Would you really even miss NBA players in the Olympics? Beyond 1992, what do you remember from the Olympic basketball tournament? Okay, other than Vince Carter jumping over Frederic Weis, what do you remember? Michael Phelps is in the pool for mere minutes and Usain Bolt's time on the track can be counted in seconds, yet they've produced dozens of more insta-recall memories than the 20 years of so-called Dream Teams.
The Olympics are about the fulfilling of sporting dreams and while no one does or doesn't deserve to have that opportunity, there's something lacking in watching a guy with a $120 million contract accept the same gold medal as an athlete who's put their life on hold for four years for the sole goal of standing on that podium. NBA players dream of rings. Olympic athletes dream of gold. And even though a group of college stars will theoretically become the next group of NBA players to have those visions of rings, their hunger to prove themselves on an international stage will give the Olympic game the passion it has lacked over the recent decades.
It's gotten to the point where I root against Team USA (the men, at least), despite having nothing against the players and being a huge Olympics fan, big basketball fan and American homer who still gets mad when he sees replays of the 1972 gold-medal game. The 2004 Olympics - when the U.S. lost their only "Dream Team" Olympics - was an exercise in Schadenfreude, or whatever the Argentine word for it is.
All of this is just venting though. The reality is that the NBA will never get out of the Olympics and it's the same reason that's applicable to any question about why things in sports are the way they are. It's all about the money.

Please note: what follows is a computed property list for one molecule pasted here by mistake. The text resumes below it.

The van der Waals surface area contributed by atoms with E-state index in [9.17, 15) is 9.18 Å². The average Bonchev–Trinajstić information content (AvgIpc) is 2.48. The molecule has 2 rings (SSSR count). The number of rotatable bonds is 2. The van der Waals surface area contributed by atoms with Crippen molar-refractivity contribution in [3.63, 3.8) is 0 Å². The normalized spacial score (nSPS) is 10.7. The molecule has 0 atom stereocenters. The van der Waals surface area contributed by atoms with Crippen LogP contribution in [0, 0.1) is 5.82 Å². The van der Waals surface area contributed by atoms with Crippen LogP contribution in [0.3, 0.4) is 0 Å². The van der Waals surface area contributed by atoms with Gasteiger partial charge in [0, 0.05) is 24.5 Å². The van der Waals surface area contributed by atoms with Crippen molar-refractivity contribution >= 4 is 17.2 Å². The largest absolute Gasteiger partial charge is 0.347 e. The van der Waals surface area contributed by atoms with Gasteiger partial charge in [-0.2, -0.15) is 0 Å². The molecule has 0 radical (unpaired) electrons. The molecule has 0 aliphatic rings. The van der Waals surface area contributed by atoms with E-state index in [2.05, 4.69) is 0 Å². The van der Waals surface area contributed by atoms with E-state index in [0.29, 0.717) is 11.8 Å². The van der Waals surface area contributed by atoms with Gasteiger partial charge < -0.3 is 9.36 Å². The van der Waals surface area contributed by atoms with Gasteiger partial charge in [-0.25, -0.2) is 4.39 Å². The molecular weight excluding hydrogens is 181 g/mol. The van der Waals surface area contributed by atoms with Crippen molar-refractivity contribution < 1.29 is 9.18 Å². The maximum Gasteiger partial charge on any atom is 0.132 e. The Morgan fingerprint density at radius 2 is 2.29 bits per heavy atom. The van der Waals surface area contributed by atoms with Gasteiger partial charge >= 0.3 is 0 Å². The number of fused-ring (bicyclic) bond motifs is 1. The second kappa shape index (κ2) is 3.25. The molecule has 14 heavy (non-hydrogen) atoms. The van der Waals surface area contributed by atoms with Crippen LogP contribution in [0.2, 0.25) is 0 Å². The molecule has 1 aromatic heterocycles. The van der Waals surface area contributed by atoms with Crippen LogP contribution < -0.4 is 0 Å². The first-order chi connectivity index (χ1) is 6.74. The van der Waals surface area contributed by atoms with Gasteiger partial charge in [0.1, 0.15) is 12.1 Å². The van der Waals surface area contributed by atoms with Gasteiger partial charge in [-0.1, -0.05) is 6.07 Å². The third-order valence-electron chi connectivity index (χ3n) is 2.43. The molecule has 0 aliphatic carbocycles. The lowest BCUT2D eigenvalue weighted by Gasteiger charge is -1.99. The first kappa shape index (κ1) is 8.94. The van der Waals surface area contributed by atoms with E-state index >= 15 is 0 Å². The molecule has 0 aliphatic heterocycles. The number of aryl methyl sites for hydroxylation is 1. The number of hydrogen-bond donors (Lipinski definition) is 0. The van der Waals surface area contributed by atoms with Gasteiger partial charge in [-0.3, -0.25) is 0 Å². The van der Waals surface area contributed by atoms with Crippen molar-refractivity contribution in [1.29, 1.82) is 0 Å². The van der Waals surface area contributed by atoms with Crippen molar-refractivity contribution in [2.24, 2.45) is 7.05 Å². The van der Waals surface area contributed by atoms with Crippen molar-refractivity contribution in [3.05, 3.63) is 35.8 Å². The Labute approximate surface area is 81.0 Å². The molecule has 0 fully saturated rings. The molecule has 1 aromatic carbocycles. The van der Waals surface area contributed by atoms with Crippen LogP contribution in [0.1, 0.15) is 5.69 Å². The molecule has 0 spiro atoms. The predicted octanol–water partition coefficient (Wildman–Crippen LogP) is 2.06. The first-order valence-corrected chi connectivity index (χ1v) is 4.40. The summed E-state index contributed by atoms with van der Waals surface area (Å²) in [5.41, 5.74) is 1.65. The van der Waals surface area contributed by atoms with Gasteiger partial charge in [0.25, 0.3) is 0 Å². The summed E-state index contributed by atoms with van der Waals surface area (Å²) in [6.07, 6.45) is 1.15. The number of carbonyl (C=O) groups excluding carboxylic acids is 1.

The '92 Olympics opened the world to the NBA. Michael Jordan was on his way to becoming a global superstar but the Olympics sped up that process and, in turn, did the same for the NBA. Countries that had never heard of the league were suddenly captivated. The international game, for whatever reason, seemed to pick up about 8-10 years after the Dream Team, just when the eight-year-old kids who watched Magic hit Bird on a fast break were coming of age.
Yes, things are different today given the globalization of sport (LeBron doesn't need an introduction to the world), but if you think the NBA is going to pass up the free opportunity to showcase its talent to billions of people for two weeks out of every four years, then I have a team in Seattle to sell you.
As for the players, you're always going to have the occasional Steph Curry who will understandably want to take a break after playing 200+ games in the last two years, but the true NBA owners - shoe companies - will not-so-subtly make it known that they'll want their players in the Games. How much influence do they have? Remember when Michael Jordan covered his Reebok logo with an American flag at the 1992 medal ceremony? (And even though Team USA will wear Nike jerseys, don't think Under Armour isn't devastated they won't be able to have Curry, and his sneakers, star on an international stage this August.)
The shoe companies plus the NBA equals two entities with a pronounced interest in keeping NBA players in the Olympics. You'll see eSports in the Games before you'll see a basketball player still enrolled at Duke.
Eh, maybe that's not such a bad thing. Still, I dream.